Unlikely Allies: Nazi German and Ukrainian Nationalist Collaboration in the General Government During World War II

Unlikely Allies: Nazi German and Ukrainian Nationalist Collaboration in the General Government During World War II (Paperback)

Show Additional Formats
Use code PURDUE30 at checkout to receive 30% off when placing your order through this website.
 Unlikely Allies: Nazi German and Ukrainian Nationalist Collaboration in the General Government During World War II
Purdue University Press
European History, History
6.00" x 9.00"

Book Description


Unlikely Allies offers the first comprehensive and scholarly English-language analysis of German-Ukrainian collaboration in the General Government, an area of occupied Poland during World War II. Drawing on extensive archival material, the Ukrainian position is examined chiefly through the perspective of Ukrainian Central Committee head Volodymyr Kubiiovych, a prewar academic and ardent nationalist. The contact between Kubiiovych and Nazi administrators at various levels shows where their collaboration coincided and where it differed, providing a full understanding of the Ukrainian Committee’s ties with the occupation authorities and its relationship with other groups, like Poles and Jews, in occupied Poland.


Ukrainian nationalists’ collaboration created an opportunity to neutralize prewar Polish influences in various strata of social life. Kubiiovych hoped for the emergence of an autonomous Ukrainian region within the borders of the General Government or an ethnographic state closely associated with the Third Reich. This led to his partnership with the Third Reich to create a new European order after the war. Through their occupational policy of divide to conquer, German concessions raised Ukrainians to the position of a full-fledged ethnic group, giving them the respect they sought throughout the interwar period. Yet collaboration also contributed to the eruption of a bloody Polish-Ukrainian ethnic conflict. Kubiiovych’s wartime experiences with Nazi politicians and administrators—greatly overlooked and only partially referenced today—not only illustrate the history of German-Ukrainian and Polish-Ukrainian relations, but also supply a missing piece to the larger, more controversial puzzle of collaboration during World War II.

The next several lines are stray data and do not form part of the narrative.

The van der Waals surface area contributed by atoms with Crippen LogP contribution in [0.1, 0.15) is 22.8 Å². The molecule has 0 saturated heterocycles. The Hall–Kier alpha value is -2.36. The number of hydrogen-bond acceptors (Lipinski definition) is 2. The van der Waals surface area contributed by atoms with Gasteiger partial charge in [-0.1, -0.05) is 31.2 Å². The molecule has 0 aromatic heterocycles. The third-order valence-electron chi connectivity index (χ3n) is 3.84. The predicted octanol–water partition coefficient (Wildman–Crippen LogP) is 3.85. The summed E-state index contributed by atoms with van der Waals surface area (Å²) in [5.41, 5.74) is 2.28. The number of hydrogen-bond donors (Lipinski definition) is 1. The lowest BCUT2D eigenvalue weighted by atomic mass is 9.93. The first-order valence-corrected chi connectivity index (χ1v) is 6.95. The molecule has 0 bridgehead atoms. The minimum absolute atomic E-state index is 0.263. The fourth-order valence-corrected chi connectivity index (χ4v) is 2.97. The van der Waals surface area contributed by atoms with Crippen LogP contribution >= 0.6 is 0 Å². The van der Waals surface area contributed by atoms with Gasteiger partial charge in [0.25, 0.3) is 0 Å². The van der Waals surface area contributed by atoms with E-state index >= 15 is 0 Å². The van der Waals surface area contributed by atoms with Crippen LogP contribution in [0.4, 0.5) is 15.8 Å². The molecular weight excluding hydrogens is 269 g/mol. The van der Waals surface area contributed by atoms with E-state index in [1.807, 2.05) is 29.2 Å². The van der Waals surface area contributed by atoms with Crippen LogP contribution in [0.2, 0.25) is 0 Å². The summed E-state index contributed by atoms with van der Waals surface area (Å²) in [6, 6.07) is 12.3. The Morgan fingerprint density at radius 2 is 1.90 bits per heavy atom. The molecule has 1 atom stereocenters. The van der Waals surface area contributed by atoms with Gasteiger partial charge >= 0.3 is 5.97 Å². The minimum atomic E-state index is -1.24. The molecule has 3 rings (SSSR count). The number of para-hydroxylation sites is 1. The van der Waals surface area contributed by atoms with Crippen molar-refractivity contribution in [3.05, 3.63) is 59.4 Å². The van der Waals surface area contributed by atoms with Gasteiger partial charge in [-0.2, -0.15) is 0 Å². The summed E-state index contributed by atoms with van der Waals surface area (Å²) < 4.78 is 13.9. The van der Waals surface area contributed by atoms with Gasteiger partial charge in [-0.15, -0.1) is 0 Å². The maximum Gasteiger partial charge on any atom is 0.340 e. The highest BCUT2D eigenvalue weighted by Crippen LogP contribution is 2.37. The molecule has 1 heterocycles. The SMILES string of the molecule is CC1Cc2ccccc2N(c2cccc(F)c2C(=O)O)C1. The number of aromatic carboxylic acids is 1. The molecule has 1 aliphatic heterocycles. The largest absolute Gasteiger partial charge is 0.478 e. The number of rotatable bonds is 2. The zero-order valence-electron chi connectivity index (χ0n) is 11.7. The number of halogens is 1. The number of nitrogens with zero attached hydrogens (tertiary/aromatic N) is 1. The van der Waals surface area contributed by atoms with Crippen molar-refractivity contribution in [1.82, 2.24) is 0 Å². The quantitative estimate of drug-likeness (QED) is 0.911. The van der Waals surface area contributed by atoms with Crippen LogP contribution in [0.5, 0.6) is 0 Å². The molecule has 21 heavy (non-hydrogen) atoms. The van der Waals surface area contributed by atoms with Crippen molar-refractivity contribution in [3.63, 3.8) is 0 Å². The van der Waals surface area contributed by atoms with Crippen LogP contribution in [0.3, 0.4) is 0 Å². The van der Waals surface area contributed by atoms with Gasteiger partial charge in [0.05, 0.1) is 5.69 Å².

About the Author(s):

Paweł Markiewicz currently serves as chief specialist analyst in the International Security Programme at the Polish Institute of International Affairs in Warsaw, Poland. A native of Revere, Massachusetts, he earned his doctorate in modern Central-East European history at the Jagiellonian University in Kraków, Poland. His research interests include topics in twentieth-century East-Central European history, nationalist movements in the region, Polish-Ukrainian studies, and Ukrainian-German relations and Polish diaspora issues. Markiewicz was a visiting scholar at the National Academy of Sciences’ Institute of Ukrainian Studies in Kyiv and at Salem State University’s Center for Holocaust and Genocide Studies before completing a visiting fellowship at Harvard University’s Ukrainian Research Institute. He has written articles and reviews in the Slavonic and East European Review, Canadian Slavonic Papers, The Polish Review, Jahrbücher für Geschichte Osteuropas, Dzieje Najnowsze, and Polski Przegląd Dyplomatyczny, and has provided commentaries for newspapers such as the Rzeczpospolita and Gazeta Wyborcza.